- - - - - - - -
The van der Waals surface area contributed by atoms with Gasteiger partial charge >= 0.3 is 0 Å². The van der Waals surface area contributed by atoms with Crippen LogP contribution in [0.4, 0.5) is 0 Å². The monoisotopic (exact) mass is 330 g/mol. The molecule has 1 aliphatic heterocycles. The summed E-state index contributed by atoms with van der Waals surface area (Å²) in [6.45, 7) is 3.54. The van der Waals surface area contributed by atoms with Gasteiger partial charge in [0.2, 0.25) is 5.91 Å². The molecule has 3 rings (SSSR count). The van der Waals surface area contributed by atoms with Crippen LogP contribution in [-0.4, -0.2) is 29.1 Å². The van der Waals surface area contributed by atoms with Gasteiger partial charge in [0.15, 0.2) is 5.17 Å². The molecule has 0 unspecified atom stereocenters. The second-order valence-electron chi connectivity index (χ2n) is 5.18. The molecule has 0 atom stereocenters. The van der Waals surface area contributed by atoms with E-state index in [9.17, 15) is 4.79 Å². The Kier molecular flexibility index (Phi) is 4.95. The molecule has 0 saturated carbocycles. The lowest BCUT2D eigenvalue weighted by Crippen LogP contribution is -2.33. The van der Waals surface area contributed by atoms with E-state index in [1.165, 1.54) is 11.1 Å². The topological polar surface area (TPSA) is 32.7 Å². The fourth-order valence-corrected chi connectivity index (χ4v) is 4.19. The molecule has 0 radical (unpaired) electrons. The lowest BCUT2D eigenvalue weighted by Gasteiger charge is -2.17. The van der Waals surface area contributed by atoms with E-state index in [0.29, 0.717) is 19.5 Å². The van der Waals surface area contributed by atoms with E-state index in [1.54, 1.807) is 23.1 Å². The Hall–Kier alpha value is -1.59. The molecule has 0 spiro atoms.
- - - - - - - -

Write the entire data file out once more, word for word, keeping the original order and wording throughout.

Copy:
The van der Waals surface area contributed by atoms with Gasteiger partial charge >= 0.3 is 0 Å². The van der Waals surface area contributed by atoms with Crippen LogP contribution in [0.4, 0.5) is 0 Å². The monoisotopic (exact) mass is 330 g/mol. The molecule has 1 aliphatic heterocycles. The summed E-state index contributed by atoms with van der Waals surface area (Å²) in [6.45, 7) is 3.54. The van der Waals surface area contributed by atoms with Gasteiger partial charge in [0.2, 0.25) is 5.91 Å². The molecule has 3 rings (SSSR count). The van der Waals surface area contributed by atoms with Crippen LogP contribution in [-0.4, -0.2) is 29.1 Å². The van der Waals surface area contributed by atoms with Gasteiger partial charge in [0.15, 0.2) is 5.17 Å². The molecule has 0 unspecified atom stereocenters. The second-order valence-electron chi connectivity index (χ2n) is 5.18. The molecule has 0 atom stereocenters. The van der Waals surface area contributed by atoms with E-state index in [9.17, 15) is 4.79 Å². The Kier molecular flexibility index (Phi) is 4.95. The molecule has 0 saturated carbocycles. The lowest BCUT2D eigenvalue weighted by Crippen LogP contribution is -2.33. The van der Waals surface area contributed by atoms with E-state index in [1.165, 1.54) is 11.1 Å². The topological polar surface area (TPSA) is 32.7 Å². The fourth-order valence-corrected chi connectivity index (χ4v) is 4.19. The molecule has 0 radical (unpaired) electrons. The lowest BCUT2D eigenvalue weighted by Gasteiger charge is -2.17. The van der Waals surface area contributed by atoms with E-state index in [0.29, 0.717) is 19.5 Å². The van der Waals surface area contributed by atoms with E-state index in [1.54, 1.807) is 23.1 Å². The Hall–Kier alpha value is -1.59. The molecule has 0 spiro atoms.